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Author:Freda, IsabelleYear: 2009
Dissertation Title:Screening biopolitics: The presidential campaign film and Cold War aesthetics

This dissertation examines the origin and development of Cold War aesthetics in film and television from Franklin D. Roosevelt to Ronald Reagan. My approach to this topic emphasizes the decisive role of representation in visual culture in the constitution of power in the United States in the post-war period, even as I take a deconstructive view of presidential leadership, a contruct I call the "Cold War Leviathan" in a re-working of Thomas Hobbes's famous figure. While this study is laid out chronologically, each chapter focuses on a different component of Cold War aesthetics. In Chapter One I broaden our understanding of Franklin D. Roosevelt's "modern presidency," including the role of visual culture and electronic media in understanding how presidential power is crafted and maintained. In doing this, I identify the figuration of power in crisis (begun in the New Deal) as an integral element of what would become, by Roosevelt's death, the nuclear National Security State. The presidential transition upon Roosevelt's death displays, on the one hand, the power of official aesthetics centered upon the figure of the president and, on the other, an increasing autonomy of a national security establishment centered upon the secret of the Bomb.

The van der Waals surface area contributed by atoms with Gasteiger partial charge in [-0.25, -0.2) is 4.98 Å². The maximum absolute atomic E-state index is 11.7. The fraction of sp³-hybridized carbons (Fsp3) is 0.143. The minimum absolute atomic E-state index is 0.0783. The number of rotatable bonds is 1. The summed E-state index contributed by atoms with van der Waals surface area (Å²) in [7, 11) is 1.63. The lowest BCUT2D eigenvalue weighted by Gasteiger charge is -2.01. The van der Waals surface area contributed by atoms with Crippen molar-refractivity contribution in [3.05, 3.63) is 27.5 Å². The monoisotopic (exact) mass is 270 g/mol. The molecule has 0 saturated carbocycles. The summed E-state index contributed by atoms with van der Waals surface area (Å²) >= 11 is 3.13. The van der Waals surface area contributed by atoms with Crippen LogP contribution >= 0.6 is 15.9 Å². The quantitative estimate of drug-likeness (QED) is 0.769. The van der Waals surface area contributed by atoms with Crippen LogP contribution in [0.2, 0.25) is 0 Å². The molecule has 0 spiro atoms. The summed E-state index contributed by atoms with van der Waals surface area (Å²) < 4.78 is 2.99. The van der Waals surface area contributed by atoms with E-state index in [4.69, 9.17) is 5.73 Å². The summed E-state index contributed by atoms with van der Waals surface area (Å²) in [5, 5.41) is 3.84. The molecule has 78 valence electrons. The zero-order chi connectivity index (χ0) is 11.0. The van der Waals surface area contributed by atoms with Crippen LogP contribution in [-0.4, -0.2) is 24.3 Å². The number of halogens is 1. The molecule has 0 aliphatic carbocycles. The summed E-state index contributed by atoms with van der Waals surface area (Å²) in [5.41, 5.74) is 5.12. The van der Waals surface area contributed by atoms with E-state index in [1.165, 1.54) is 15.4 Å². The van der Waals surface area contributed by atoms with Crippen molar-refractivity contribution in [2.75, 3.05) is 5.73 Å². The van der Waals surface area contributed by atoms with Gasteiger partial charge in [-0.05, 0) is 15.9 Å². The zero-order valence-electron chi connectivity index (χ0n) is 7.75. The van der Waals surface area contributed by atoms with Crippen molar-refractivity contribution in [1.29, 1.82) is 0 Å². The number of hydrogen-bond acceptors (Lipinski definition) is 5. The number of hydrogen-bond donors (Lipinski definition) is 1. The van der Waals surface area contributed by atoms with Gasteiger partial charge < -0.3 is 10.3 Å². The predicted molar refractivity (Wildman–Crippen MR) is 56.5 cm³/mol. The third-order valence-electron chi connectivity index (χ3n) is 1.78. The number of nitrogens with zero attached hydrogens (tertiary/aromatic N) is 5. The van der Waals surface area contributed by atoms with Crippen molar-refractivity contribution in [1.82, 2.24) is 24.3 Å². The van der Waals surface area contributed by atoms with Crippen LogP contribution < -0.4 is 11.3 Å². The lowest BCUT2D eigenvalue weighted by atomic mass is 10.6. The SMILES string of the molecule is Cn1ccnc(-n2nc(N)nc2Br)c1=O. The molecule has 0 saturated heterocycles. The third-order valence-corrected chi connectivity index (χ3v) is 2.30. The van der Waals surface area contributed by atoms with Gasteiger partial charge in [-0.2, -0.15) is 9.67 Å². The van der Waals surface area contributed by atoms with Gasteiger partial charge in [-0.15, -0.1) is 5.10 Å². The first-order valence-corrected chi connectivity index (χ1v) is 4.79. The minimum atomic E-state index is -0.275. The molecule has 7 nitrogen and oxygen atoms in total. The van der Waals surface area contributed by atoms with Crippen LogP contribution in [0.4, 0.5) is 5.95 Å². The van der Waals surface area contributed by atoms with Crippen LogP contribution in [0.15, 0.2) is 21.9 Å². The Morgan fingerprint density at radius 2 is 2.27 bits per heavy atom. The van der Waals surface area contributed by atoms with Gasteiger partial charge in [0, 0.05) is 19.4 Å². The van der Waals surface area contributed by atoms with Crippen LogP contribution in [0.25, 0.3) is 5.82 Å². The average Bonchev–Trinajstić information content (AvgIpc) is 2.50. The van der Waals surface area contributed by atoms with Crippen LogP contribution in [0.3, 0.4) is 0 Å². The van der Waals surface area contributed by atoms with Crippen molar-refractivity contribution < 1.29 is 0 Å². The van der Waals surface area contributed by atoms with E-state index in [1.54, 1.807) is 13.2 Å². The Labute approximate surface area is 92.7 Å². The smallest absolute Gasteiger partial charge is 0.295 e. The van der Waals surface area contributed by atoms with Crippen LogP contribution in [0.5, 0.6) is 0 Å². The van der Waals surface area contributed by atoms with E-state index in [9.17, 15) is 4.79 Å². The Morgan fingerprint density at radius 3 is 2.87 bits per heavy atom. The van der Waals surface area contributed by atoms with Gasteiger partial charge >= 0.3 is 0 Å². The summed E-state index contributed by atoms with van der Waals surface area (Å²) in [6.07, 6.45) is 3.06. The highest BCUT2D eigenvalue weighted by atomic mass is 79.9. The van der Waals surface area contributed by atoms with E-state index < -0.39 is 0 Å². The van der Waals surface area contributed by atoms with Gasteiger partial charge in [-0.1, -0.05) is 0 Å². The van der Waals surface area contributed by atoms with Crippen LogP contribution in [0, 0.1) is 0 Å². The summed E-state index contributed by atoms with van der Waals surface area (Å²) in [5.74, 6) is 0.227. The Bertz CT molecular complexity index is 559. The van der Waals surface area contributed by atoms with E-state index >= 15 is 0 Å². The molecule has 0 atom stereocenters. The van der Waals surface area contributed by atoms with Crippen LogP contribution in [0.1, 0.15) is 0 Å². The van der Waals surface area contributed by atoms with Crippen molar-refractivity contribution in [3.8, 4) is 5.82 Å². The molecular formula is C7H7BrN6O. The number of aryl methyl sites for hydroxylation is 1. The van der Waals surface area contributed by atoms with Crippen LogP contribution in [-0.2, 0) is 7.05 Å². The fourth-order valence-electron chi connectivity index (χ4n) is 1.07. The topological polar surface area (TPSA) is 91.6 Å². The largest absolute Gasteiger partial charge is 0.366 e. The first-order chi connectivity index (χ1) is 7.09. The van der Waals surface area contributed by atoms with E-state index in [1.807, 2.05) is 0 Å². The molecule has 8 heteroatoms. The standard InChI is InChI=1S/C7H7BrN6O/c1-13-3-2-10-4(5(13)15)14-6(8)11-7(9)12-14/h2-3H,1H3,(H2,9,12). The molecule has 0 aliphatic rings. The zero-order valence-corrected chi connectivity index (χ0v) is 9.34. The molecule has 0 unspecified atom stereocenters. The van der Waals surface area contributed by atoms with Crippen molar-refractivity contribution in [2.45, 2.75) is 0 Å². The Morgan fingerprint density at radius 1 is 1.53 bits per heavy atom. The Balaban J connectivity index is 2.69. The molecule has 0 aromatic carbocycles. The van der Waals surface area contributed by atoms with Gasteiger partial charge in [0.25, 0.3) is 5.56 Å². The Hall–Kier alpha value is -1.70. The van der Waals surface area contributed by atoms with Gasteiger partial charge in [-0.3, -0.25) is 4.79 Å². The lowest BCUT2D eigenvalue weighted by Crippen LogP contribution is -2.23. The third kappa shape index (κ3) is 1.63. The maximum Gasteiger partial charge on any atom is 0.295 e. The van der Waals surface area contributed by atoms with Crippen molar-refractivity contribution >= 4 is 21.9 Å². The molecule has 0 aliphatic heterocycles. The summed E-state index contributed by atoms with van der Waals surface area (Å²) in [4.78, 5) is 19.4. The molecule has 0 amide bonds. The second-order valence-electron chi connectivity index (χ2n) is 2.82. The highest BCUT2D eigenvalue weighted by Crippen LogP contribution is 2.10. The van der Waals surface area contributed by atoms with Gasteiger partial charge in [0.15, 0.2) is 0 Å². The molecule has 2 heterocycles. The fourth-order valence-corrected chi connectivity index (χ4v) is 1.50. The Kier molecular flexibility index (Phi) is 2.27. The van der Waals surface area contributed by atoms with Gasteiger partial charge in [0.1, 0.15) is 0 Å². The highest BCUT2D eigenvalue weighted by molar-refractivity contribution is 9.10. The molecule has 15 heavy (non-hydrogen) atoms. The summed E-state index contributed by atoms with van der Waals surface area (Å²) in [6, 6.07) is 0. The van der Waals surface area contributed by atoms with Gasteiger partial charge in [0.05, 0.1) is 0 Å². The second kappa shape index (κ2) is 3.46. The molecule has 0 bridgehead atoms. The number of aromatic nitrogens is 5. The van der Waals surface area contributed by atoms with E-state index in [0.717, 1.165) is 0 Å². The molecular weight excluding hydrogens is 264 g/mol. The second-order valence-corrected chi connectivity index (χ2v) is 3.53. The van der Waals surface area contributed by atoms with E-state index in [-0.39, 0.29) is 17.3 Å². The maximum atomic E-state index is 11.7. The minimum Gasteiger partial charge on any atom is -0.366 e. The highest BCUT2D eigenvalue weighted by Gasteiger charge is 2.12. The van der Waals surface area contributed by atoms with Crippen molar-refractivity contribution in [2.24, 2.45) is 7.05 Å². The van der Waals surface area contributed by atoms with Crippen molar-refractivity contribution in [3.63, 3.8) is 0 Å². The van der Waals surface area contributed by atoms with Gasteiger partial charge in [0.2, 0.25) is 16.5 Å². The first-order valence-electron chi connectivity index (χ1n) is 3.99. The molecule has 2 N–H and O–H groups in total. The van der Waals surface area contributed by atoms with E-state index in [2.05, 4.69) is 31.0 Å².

In Chapter Two I move to look at live television in the case of Dwight D. Eisenhower whose crucial, transitional presidential portrait marks the consolidation of Cold War aesthetics, now refined within the fast-changing contours of the television industry, advertising and the military-industrial complex.

In Chapter Three I examine the evolution of 'presidential intimacy' and the rhetoric of live television through a close analysis of highlights in the long career of Richard Nixon. Nixon's famous "Checkers" speech provides a revealing mapping of the ideology of live television and its intersection with McCarthyism. Nixon's 1968 campaign, on the other hand, displays the breakdown of Cold War aesthetics as it was pressed to its most extreme articulation to date. In Chapter Four I show how this breakdown is "resolved" in the cybernetic re-tooling of official aesthetics exemplified in the Reaganesque "photo-op" and the interplay of stardom and absence it inscribed.

Document: Full Text PDF and Hard Copy can be accessed through Proquest Doc ID 1757065081
Non-NYU: ProQuest Dissertations & Theses Database
Publication Number: AAT 3342416
Pages: 349
Advisor: McCarthy, Anna
Keywords: Biopolitics, Campaign, Nuclear, Presidents, Technology, Television, Film, Presidential campaign, Cold War